Benjamin Herold: It was very important to me, that every family have the opportunity to have their story presented on its own terms. So as you read Disillusioned, you should see, a community like Gwinnett County through the eyes of a middle class Black family that is extraordinarily frustrated at the treatment their son is receiving in schools. But in Texas, outside of Dallas, you should also see, you know, the exurban communities 30, 40 miles from downtown through the eyes of an affluent, conservative white family who is really trying to recapture and protect this suburban dream that they feel is vanishing. And so my job, I feel like, was to really put their story out on their own terms, with their own perspectives, but then also to let the stories be in conversation with each other side-by-side.
Peter Biello: Which is how you end up getting a story about a rich white family in Texas alongside an immigrant family in Compton, for example. It's not that one is right and the other is wrong, but they're different families finding their way in suburban communities in different parts of the life cycle. And I will say that Harold embodies these perspectives so incredibly well that he, he, he conveys their feelings. So you, as a reader are like, "That's so wrongheaded. Why would you think that? Why would you approach life this way?" He becomes a vessel, in other words, for their perspective. And he shifts rather deftly from perspective to perspective.
Orlando Montoya: That's very reporter-ly of him.
Peter Biello: Oh, that's 100% what he's doing. So I — much respect for that.
Orlando Montoya: So he's he knows he's sort of doing equal sides on that. But, does, does this book really come down against suburbs because you know that they're not good, they're not bad they're not either, they're just a place.
Peter Biello: He is not coming down and saying "suburbs suck, move to the city." He is saying, that the way they have been designed is rather shortsighted. You know, it's hard to see the impact of a suburb in terms of one generation, but over generations, you can see it. Is it designed in such a way that it can be sustainable? Here's a way I thought of it, and I put it to him as well during the interview. He seemed to agree with it more or less. You're familiar with the idea of a condo building, right? And everybody having shared expenses in the condo building. So imagine there's a new building that's being divided up into, we'll say, 20 units. And each unit is going to be individually sold. And so the developer, to entice you to buy a condo in this building is going to try to keep expenses as low as possible, right? Your condo fees, your monthly payment is going to be very low. And that's going to be okay for a certain amount of time, right? Because everything in the building is new, the roof is new, the sidewalks outside are new. But if you don't vote to raise those fees over 30 years, they're going to be too low to sustain the building. The pipes are going to get old, the roof is going to get old and need replacing. And that is kind of, on a smaller scale, what happened with a lot of suburbs. Rather than stay and pay higher fees, the families with wealth would simply move to a new condo that has low fees, and will have low enough fees for the, you know, maybe the 10 years you plan on living there and then you get out. So that's why he was saying it was a Ponzi scheme — to go back to your questions about the Ponzi schemes — because there are white or wealthy families, mostly white wealthy families, who would take advantage of this introductory low rate, so to speak. And then when things got to be, "oh, no, we gotta raise these taxes," those families would look even farther afield for another suburban community to live in for as long as those low taxes last.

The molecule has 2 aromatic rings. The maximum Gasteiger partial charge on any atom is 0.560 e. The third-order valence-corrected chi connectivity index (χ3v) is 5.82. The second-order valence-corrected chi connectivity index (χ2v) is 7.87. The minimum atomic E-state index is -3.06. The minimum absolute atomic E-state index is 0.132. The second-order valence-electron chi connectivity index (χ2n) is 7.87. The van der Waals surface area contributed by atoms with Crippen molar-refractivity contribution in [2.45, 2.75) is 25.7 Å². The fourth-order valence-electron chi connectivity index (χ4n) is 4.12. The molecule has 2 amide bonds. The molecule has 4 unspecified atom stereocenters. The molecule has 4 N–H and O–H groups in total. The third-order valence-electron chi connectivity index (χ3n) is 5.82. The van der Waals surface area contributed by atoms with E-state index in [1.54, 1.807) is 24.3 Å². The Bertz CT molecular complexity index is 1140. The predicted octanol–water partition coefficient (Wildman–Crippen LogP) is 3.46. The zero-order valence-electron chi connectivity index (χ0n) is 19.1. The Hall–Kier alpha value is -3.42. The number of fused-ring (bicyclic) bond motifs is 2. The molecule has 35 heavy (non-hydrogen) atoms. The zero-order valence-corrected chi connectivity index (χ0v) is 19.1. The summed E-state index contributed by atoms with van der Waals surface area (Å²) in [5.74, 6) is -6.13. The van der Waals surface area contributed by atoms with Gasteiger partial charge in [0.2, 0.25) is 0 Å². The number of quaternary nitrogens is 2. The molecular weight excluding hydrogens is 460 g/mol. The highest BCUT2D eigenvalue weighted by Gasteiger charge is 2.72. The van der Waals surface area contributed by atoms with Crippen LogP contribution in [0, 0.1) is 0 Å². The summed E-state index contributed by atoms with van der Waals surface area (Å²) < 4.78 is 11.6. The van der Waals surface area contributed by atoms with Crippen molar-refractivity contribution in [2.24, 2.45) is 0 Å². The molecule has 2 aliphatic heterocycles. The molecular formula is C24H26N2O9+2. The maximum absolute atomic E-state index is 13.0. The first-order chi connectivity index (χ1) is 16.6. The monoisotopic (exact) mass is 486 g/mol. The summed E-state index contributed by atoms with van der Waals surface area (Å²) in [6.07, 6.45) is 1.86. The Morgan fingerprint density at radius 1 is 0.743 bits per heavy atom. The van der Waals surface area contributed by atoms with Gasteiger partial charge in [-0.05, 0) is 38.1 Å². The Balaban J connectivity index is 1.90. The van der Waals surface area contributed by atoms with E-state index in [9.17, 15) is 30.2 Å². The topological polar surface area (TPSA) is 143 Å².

Orlando Montoya: So what's the solution? Can the suburbs be fixed?